The proprietor of Kingdom Builders Elementary School in Klay District, Bomi County appeals to government through the Ministry of Education, donors and partners for learning materials to enable it adequately mold the minds of youth in the district.
Madam Massa K. Konah, in an exclusive interview with this paper over the weekend at her office in Klay, notes that the school needs educational materials to help students that are desirous of learning.
“As you can see, these are kids who are desirous of learning, and here they are sitting on the ground; this is why we’re calling on the government to come to our aid”, she appeals.
She made the appeal when a local NGO, Initiative for Democratic Alternative or IDA presented the institution a symbolic check for 90,000 Liberian Dollars as tuition for 21 students whose parents cannot afford to pay their fees.
“This is what our leaders and national government should be doing; this great gesture being undertaken by IDA is something that I have been dreaming about since the establishment of this school.”
She expresses gratitude to IDA for the opportunity, saying, “It is because of my passion for education that prompted me to open this school.”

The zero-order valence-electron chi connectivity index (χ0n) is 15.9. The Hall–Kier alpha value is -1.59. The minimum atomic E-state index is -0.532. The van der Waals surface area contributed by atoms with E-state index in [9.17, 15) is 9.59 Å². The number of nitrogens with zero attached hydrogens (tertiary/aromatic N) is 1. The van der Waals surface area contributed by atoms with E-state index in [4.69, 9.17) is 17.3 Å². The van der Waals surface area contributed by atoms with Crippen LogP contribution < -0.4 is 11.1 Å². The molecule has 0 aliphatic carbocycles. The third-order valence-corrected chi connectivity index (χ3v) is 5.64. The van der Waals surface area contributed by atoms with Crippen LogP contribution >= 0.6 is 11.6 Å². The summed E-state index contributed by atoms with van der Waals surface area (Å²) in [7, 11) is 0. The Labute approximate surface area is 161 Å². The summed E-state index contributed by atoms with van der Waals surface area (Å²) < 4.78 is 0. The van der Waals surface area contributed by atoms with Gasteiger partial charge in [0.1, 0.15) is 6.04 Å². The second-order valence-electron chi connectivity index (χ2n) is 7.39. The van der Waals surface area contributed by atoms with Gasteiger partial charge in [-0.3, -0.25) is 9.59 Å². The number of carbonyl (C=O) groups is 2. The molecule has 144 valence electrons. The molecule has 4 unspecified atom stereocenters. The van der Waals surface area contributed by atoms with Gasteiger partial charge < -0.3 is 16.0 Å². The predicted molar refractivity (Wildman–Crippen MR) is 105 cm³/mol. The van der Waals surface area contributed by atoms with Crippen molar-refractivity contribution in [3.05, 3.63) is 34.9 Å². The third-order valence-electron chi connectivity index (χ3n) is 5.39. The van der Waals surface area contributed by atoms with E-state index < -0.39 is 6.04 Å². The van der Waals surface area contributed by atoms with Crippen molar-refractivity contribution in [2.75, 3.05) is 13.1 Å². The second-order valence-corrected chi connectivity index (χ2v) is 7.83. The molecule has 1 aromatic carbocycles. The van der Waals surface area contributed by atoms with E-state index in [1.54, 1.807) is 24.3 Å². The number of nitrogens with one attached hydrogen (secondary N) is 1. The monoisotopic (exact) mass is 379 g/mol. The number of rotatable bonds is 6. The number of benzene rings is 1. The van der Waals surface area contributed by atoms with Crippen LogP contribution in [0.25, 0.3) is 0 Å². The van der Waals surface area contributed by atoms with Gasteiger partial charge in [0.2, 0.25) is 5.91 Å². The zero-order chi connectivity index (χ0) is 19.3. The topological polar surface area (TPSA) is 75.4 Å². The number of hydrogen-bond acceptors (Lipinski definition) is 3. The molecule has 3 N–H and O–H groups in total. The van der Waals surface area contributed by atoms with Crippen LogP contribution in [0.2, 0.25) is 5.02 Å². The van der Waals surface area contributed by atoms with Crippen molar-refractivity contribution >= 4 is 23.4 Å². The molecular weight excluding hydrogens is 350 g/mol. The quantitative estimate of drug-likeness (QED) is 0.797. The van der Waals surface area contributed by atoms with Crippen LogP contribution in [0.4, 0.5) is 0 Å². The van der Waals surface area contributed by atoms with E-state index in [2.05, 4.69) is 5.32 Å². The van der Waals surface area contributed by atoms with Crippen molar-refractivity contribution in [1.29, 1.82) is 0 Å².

Madam Konah encourages students, who did not benefit the gesture from IDA to keep focus, as other opportunities may come.
IDA Consultant Mr. Alvin M. Freeman, who delivered two separate checks to Jenneh Public School and Kingdom Builders School last Thursday, January 10, says IDA embarks on the mission in the wake of the prevailing economic situation in the country that has pushed parents in a difficult position in sending their children to school.
“We are involved into school and community programs, offering scholarship to less fortunate children in Montserrado, Grand Cape Mount, Grand Bassa and Margibi, among other counties”, he adds.
According to Ms. Konah, Kingdom Builders School was established to help stranded parents, who cannot afford to send their children to well established or big schools in the county.
She points out that it started as a study class on her porch, where parents saw the improvement in their children, “and I thought it wise to expand it that was how the idea came about.”
According to the school principal, total enrolment is 116 students, from nursery to third grade.
Meanwhile, one of the parents, Richard Okai thanks IDA for providing financial assistance that would enable the kids to learn. “I’m overwhelmed because I’m totally stranded, as I speak to you, I’m not working, but to see IDA paying our children school fees brings me so much joy”, Mr. Okai reflects.
By Lewis S. Teh–Editing by Jonathan Browne